First Let’s Talk About Hepatitis And What It Is
Hepatitis simply means inflammation of the liver. The liver helps the body digest food, clean the blood, and fight germs or infections. If the liver is damaged it leads to jaundice and eventually it shuts down which then in order to save the life requires a liver transplant.
There are three types of hepatitis A, B, and C. Each one differs from the other and spread in different ways. The most common type in the US is C and it is also the most common among prison populations.
Hepatitis C Known As The Silent Disease
Hepatitis C is a virus and does extensive damage to the liver; in fact, it is one of the top reasons for liver transplants. Most people do not even realize they have Hepatitis C since there are no symptoms. Many people just feel like they have the flu. Sometimes peoples’ body can fight off Hepatitis C naturally by itself. For others, they have to go to the doctor and seek medical treatment.
The Most Common Ways Hepatitis C Is Spread
- Blood – the blood of an infected person is exposed to someone who isn’t infected by way of blood spills, drops of blood from a bloody nose, or splatter. The virus can live in dried blood such as on needles or other equipment. The amount of blood doesn’t have to be a large amount to spread the virus; you may not even be able to see it.
- Needles – drug users who share needles, or prison tattooing and piercings.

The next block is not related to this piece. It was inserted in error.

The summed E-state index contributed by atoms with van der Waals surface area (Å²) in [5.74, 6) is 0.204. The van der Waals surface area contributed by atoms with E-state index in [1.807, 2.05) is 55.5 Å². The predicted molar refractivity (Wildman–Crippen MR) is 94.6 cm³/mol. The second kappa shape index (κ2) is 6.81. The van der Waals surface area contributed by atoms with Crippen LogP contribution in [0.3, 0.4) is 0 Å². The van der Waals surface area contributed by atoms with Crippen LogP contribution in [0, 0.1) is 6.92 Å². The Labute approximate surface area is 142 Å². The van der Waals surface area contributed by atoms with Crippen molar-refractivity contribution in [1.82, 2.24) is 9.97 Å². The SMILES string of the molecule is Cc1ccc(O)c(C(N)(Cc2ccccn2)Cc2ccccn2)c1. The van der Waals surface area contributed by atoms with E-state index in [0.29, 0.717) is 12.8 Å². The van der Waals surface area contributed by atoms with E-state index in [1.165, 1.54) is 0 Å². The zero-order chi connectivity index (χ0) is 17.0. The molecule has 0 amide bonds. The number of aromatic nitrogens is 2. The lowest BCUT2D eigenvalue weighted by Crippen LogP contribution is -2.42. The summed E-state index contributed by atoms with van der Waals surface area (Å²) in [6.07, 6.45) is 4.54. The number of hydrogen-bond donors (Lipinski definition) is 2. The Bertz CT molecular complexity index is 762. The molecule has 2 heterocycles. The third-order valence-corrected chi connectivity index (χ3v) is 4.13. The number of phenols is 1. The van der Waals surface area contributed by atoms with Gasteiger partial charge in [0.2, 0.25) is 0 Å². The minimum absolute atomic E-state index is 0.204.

- Sex – most generally multiple partners or people who have rough sex, or a male having sex with a male as in prison; seem to get hepatitis c more often.
- Tattoos. Piercings, and scaring – Many prisoners get tattoos or piercings while in prison when they share the equipment for those hepatitis c can be passed to someone who does not have it. While the needle looks clean there is still blood on them from other people that you can’t even see.
Hepatitis C And Prison Populace
There are about 2.2 million people in prisons and jails in the US and 1 in 3 of those have hepatitis c.
- Hepatitis C can be a real problem for people who have been in prison.
- Since many people in prison have hepatitis c it can be a real danger to people who end up in prison with them.
- Prison Officials are more susceptible to catching it than people who work in another form of work such as being a cashier or landscaper.
- Prisoners often catch hepatitis c by sharing drug needles, piercings, and tattoo equipment with others in prison that are already infected.
- Prisoners can also become infected by fighting with another prisoner who already has hepatitis c and exchanging blood during the fight such as cut knuckles and a cut lip.
As you can see hepatitis c is a real concern for prison population as well as the prison guards and officials.